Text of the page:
Being diagnosed with cancer and traversing the frightening landscape of testing, waiting, chemo, surgery, radiation, more waiting (all of which are often darkened with the shadow of the unknown) can really knock the wind out of us. It can leave us feeling unsteady, unsure of ourselves, doubtful, fearful, weak, and alone. It might even feel like trying to walk in quicksand, unable to get solid footing or grasp onto anything stable, secure, or reliable. At these times, of course it is so important to have supportive people in our lives, such as family or partners who can offer a shoulder to cry on, and ear for listening, or a strong arm to lean on for stability. Also our sisters and brothers in the cancer journey can often lend some helpful advice from their own experiences. These are invaluable.
But my thought for the day has to do with the value of really tuning in and finding that light within ourselves that represents our own personal true north. The story goes that the Buddha, just before he died said to his disciples, “Be a light unto yourself”. Even though he had been their trusted teacher and spiritual leader, he encouraged them not to rely on the wisdom of others, but to learn to see it, each within himself. We can read a million books and listen to innumerable stories, but no one else’s experience is exactly the same as our own, and nobody else is in exactly the same place in their life when cancer hits as we are. Nobody else’s cancer is exactly the same as ours, nor is the complicated milieu of the rest of their body (immune system, hormones, metabolism, etc) or mind (emotions, mood, spiritual well-being, etc) exactly the same as our own. It is also sadly true that there may come a time when certain support systems are unavailable or they have their own issues and so can’t be such a help to us. So while it is important to have support from those around us, it is even more important to find the wisdom, clarity, peace, faith, and light that come from within us. We must find the light of our own spirit, no matter how dulled it might appear from the trauma of our experience, no matter how obscured it seems by our scars and the other changes in our bodies. Once we find that light and remember that it is always there, and will always be there, we can become comfortable with it, comforted by it. We can learn to trust our own light, our intuition, our true selves. And once we do, we’ll find our footing again, even in the quicksand, we’ll find a well of strength and adaptability that can handle any obstacle and figure out any challenge. That doubt and fear will give way and we will know that we are ok, even if the worst possible things are happening around us. Whenever hardship or grief arise, we’ll be able to tune in, to dig deep and channel our own inner resources for wisdom, strength, resilience, and peace.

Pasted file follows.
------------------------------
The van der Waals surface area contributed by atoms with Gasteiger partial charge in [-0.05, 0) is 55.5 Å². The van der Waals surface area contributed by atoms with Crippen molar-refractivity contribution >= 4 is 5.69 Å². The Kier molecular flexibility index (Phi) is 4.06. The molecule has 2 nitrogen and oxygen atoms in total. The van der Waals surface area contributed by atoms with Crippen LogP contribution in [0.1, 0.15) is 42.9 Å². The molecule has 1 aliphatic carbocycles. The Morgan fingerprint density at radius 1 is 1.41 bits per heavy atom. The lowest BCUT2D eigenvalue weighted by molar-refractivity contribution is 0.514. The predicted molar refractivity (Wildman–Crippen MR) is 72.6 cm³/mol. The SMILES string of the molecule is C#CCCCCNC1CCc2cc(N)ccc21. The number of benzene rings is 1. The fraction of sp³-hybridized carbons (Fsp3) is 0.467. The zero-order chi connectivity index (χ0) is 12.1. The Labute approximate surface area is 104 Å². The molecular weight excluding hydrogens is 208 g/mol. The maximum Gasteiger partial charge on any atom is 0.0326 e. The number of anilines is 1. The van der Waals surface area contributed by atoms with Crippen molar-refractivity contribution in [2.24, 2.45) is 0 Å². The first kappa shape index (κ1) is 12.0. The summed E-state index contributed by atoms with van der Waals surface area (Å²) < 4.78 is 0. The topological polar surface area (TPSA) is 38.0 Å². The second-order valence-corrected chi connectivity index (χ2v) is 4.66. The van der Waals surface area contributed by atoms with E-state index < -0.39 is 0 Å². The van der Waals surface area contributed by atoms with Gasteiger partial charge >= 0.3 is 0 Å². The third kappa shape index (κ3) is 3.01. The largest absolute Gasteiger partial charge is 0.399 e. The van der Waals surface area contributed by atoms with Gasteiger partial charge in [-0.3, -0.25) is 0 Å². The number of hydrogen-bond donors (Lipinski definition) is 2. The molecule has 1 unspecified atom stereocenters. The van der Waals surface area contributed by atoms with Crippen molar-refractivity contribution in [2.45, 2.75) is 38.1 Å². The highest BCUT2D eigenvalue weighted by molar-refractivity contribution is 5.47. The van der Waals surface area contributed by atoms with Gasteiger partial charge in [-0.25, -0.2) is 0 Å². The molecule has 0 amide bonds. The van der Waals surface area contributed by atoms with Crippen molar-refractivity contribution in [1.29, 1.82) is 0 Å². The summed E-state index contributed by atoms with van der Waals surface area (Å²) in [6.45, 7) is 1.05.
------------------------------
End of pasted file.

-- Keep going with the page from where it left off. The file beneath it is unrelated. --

The true practice of yoga, including all 8 limbs as originally described by Patanjali and as practiced by millions over the centuries, is the perfect training ground for developing this ability to tune in to our inner light. Yoga teaches us to cultivate attitudes and behaviors that are aligned with our highest selves, to practice breath awareness and breath control which work to settle the mind and the nervous system, to connect deeply with, understand, and appreciate our bodies in asana, to learn to center and focus the mind, and to really actualize that union of body, mind, and spirit. In all of these ways, yoga grounds us, helps us recognize the light in ourselves, fans the flames to keep that light strong, and keeps us connected to it, so that we don’t lose sight of it and lose our footing again. Or if we do, it won’t be for long, and we’ll be able to quickly right ourselves and regain that sense of peace and composure, confident that we can weather any storm. I know that this practice of yoga has done so for me, and that it has made an enormous difference in how I travel on this cancer journey. I hope that you will find the same.